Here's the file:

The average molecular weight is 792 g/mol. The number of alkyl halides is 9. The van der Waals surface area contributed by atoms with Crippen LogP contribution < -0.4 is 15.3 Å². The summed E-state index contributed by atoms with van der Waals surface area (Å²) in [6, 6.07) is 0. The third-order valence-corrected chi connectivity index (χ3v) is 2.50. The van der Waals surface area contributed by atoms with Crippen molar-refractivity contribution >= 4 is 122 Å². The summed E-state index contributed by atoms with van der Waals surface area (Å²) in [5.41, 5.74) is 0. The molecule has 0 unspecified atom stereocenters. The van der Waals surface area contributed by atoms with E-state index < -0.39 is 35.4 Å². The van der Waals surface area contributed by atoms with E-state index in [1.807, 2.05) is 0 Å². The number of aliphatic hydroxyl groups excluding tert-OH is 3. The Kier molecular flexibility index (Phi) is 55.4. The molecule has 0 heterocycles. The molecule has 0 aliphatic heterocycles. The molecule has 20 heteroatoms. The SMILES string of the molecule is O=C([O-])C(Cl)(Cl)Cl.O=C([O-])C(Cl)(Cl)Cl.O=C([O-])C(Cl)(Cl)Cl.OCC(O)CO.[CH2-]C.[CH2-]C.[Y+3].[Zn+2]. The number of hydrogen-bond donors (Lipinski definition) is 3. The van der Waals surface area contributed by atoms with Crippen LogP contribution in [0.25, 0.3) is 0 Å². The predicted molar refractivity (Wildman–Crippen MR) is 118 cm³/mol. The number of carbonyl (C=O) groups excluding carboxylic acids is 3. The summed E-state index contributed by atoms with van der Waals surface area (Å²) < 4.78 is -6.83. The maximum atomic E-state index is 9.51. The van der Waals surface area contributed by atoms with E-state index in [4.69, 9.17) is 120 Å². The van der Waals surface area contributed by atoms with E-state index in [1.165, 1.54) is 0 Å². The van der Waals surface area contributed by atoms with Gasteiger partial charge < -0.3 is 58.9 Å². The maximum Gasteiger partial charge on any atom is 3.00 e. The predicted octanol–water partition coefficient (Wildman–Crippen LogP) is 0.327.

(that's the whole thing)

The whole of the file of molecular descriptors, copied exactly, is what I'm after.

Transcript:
The average molecular weight is 792 g/mol. The number of alkyl halides is 9. The van der Waals surface area contributed by atoms with Crippen LogP contribution < -0.4 is 15.3 Å². The summed E-state index contributed by atoms with van der Waals surface area (Å²) in [6, 6.07) is 0. The third-order valence-corrected chi connectivity index (χ3v) is 2.50. The van der Waals surface area contributed by atoms with Crippen molar-refractivity contribution >= 4 is 122 Å². The summed E-state index contributed by atoms with van der Waals surface area (Å²) in [5.41, 5.74) is 0. The molecule has 0 unspecified atom stereocenters. The van der Waals surface area contributed by atoms with E-state index < -0.39 is 35.4 Å². The van der Waals surface area contributed by atoms with E-state index in [1.807, 2.05) is 0 Å². The number of aliphatic hydroxyl groups excluding tert-OH is 3. The Kier molecular flexibility index (Phi) is 55.4. The molecule has 0 heterocycles. The molecule has 0 aliphatic heterocycles. The molecule has 20 heteroatoms. The SMILES string of the molecule is O=C([O-])C(Cl)(Cl)Cl.O=C([O-])C(Cl)(Cl)Cl.O=C([O-])C(Cl)(Cl)Cl.OCC(O)CO.[CH2-]C.[CH2-]C.[Y+3].[Zn+2]. The number of hydrogen-bond donors (Lipinski definition) is 3. The van der Waals surface area contributed by atoms with Crippen LogP contribution in [0.25, 0.3) is 0 Å². The predicted molar refractivity (Wildman–Crippen MR) is 118 cm³/mol. The number of carbonyl (C=O) groups excluding carboxylic acids is 3. The summed E-state index contributed by atoms with van der Waals surface area (Å²) < 4.78 is -6.83. The maximum atomic E-state index is 9.51. The van der Waals surface area contributed by atoms with E-state index in [4.69, 9.17) is 120 Å². The van der Waals surface area contributed by atoms with E-state index in [1.165, 1.54) is 0 Å². The van der Waals surface area contributed by atoms with Gasteiger partial charge < -0.3 is 58.9 Å². The maximum Gasteiger partial charge on any atom is 3.00 e. The predicted octanol–water partition coefficient (Wildman–Crippen LogP) is 0.327.